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Outside The Box

Latin American food sparkles in Matthews

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Traveling east on Independence Boulevard through Matthews you pass the successful new and already crowded Sycamore Commons Shopping Center on the left. Up a bit on the right, just before the I-485 exchange, is an older shopping center with a forlorn vacant big box backsplash still fronted by a number of hopeful out-parcel businesses. One such innovative bright spot and another step in the epicurean evolution of Matthews is the transformed fast food out- building now housing Mi Tierra, Latino Grill & Fritanga.

Co-owner and Nicaraguan native Natalia Herrera tells her story simply, "We came here (to Charlotte) and we were not able to find real Spanish food. There was only Mex-ican food. When my husband and I were looking for a house we saw a lot of Mexicans and South Americans working around the construction sites. So I suggested to my husband that we should start a lunch truck."

In 1994, she opened Los Caporales, a lunch truck. "That is a Mexican name which does not translate well," she continues. "It means "taking care of the people.' My first truck was very popular. Two years later I started a second lunch truck. When we opened the first truck, we were serving only Mexican food. Then we slowly introduced South American food. Now we can do Nicaraguan, Colombian, Cuban, and other South American food."

In addition to her lunch trucks business, Natalia Herrera has helmed a popular food booth at the annual Latino Festival for the past eight years. Herrera had developed such a popular local following that in July of this year she and her partners Mario Herrera, her husband, and Maurice Herrera, her brother-in-law, opened the free standing 87-seat Mi Tierra, Latino Grill & Fritanga at 11450 East Independence Boulevard in Matthews.

Converting a fast food space into a restaurant presents challenges. The entrance to Mi Tierra leads you through the fluorescently lit take-out counter into the tranquil dining room delineated by arched alcoves and walls painted in warm tones. Hand-hewn wooden booths line the wall while tables are scattered throughout the interior. Pictures of South America and kitsch dot the walls. Miniature beach umbrellas shade the tables' salt and pepper shakers from the dropped lighting.

This is not the tiresome Latin American rice and beans scene. Although Herrera offers the typical Mexican compadres, Nicaraguan and South American dishes are her center. In fact, she plans to introduce a new menu soon. She says, "We will keep the Mexican items on at lunch, but at dinner we will focus on Nicaraguan, Colombian, and Cuban food." She recently added a Cuban chef to the kitchen staff. She also plans to add seafood items, another staple in many Latino cuisines.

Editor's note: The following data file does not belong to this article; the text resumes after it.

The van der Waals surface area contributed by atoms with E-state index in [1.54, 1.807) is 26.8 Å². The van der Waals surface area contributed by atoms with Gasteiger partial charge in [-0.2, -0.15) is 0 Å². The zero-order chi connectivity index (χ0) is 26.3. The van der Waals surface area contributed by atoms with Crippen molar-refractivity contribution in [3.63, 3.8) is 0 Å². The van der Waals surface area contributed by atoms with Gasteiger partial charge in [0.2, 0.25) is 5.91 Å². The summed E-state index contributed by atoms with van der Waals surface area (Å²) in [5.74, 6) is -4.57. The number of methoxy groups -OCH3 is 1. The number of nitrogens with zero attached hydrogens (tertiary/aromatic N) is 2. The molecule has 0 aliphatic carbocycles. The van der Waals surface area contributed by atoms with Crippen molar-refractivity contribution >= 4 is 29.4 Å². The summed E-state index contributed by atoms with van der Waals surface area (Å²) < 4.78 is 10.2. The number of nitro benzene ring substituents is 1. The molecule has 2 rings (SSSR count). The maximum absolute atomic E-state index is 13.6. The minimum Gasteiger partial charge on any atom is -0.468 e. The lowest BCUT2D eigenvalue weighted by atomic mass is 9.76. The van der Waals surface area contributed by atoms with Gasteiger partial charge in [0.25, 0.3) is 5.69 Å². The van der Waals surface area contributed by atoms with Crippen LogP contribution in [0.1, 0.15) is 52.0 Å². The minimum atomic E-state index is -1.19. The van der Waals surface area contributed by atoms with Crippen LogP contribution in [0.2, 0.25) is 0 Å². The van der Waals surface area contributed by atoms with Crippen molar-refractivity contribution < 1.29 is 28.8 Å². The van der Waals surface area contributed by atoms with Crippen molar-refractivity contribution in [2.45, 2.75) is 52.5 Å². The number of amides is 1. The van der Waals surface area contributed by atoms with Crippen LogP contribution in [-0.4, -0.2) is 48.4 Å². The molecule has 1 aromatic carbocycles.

Nicaragua is a country filled with potentially serious natural disasters waiting to happen: earthquakes, hurricanes, volcanoes, and landslides. The cuisine, however, is a mild blend of Latino and native cuisine. Items such as char-grilled meats, fried plantains, roots such as cassava (yucca), corn, and stews are common. One national dish, vigoron, is a mix of cassava, pork rinds, and cabbage. Another is gallo pinto, which means speckled rooster, a luscious mix of red rice and beans.

Slide into a booth to enjoy these moderately priced plates ripe for a hungry horde. Golden and piping hot sliced cassava arrived with a piquant cilantro dipping sauce. Thick slices of fried maduros had that mushy candied yam mouth feel and contrasted with the crispy fried thin strips of ripe plantain. Both dishes incited a similar revelatory effect.

Grilled dishes are accompanied with a triad of sauces: a heady herbaceous chimichurri, a blend of olive oil, vinegar, parsley, oregano, garlic and spices; salsa encurtido, a native Nicaraguan onion sauce; and a Cuban mojo vinaigrette sauce of olive oil and garlic. The Parrillada mi Tierra ($12.99) is a hearty mix of the three char-grilled plates on the menu. Deeply flavorful tender chicken, and thin strips of well cooked, though a tad chewy, sliced beef and pork were soon enveloped in the perfume of the chimichurri. Buried beneath the meat was a counterweight of thinly sliced vinegary coleslaw. This platter is more than enough for two. To finish we chose a velvety rice pudding with strands of cinnamon bark that proved a delightful end.

Herrera says that Nicaraguan beer is too expensive ($7 per beer) to offer at this time, but they do have domestic beers as well as those from Mexico and Peru. Soon they hope to add Colombian and Venezuelan beers. Also on the menu are the Central American mixed (non- alcoholic) drinks such as tamarind and cacao. These are sweet, but without sparkle.

These drinks, however, are the only elements that do not sparkle here. Ironically, Herrera's homespun Nicaraguan dishes are the antithesis of what was originally created in this cookie cutter box. Mi Tierra is one of those happy discoveries that unexpectedly delivers a good meal when there were no expectations at all.

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